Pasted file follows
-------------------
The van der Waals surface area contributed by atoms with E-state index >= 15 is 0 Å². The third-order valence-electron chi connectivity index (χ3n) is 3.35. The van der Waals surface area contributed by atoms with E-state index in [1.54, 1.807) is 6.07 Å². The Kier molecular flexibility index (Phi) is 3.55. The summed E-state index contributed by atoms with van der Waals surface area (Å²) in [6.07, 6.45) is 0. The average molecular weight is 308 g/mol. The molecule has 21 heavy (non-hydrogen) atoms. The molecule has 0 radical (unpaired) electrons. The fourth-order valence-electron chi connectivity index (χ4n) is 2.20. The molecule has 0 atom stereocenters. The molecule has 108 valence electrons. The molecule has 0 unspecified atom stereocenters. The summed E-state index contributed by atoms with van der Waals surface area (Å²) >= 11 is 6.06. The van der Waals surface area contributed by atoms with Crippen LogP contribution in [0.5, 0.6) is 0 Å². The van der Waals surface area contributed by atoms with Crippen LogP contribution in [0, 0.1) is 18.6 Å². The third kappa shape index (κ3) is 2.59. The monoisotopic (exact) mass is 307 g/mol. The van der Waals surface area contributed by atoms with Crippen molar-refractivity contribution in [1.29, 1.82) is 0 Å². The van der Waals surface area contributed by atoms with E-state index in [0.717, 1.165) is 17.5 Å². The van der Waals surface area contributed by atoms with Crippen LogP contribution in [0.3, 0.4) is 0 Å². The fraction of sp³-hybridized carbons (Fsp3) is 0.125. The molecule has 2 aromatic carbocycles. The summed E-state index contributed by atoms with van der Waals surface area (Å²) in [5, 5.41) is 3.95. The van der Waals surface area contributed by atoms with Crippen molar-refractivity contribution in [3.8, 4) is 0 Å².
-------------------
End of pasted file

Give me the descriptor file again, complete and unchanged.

The van der Waals surface area contributed by atoms with E-state index >= 15 is 0 Å². The third-order valence-electron chi connectivity index (χ3n) is 3.35. The van der Waals surface area contributed by atoms with E-state index in [1.54, 1.807) is 6.07 Å². The Kier molecular flexibility index (Phi) is 3.55. The summed E-state index contributed by atoms with van der Waals surface area (Å²) in [6.07, 6.45) is 0. The average molecular weight is 308 g/mol. The molecule has 21 heavy (non-hydrogen) atoms. The molecule has 0 radical (unpaired) electrons. The fourth-order valence-electron chi connectivity index (χ4n) is 2.20. The molecule has 0 atom stereocenters. The molecule has 108 valence electrons. The molecule has 0 unspecified atom stereocenters. The summed E-state index contributed by atoms with van der Waals surface area (Å²) >= 11 is 6.06. The van der Waals surface area contributed by atoms with Crippen LogP contribution in [0.5, 0.6) is 0 Å². The van der Waals surface area contributed by atoms with Crippen LogP contribution in [0, 0.1) is 18.6 Å². The third kappa shape index (κ3) is 2.59. The monoisotopic (exact) mass is 307 g/mol. The van der Waals surface area contributed by atoms with Crippen molar-refractivity contribution in [1.29, 1.82) is 0 Å². The van der Waals surface area contributed by atoms with E-state index in [0.717, 1.165) is 17.5 Å². The van der Waals surface area contributed by atoms with Crippen LogP contribution in [0.3, 0.4) is 0 Å². The fraction of sp³-hybridized carbons (Fsp3) is 0.125. The molecule has 2 aromatic carbocycles. The summed E-state index contributed by atoms with van der Waals surface area (Å²) in [5, 5.41) is 3.95. The van der Waals surface area contributed by atoms with Crippen molar-refractivity contribution in [3.8, 4) is 0 Å².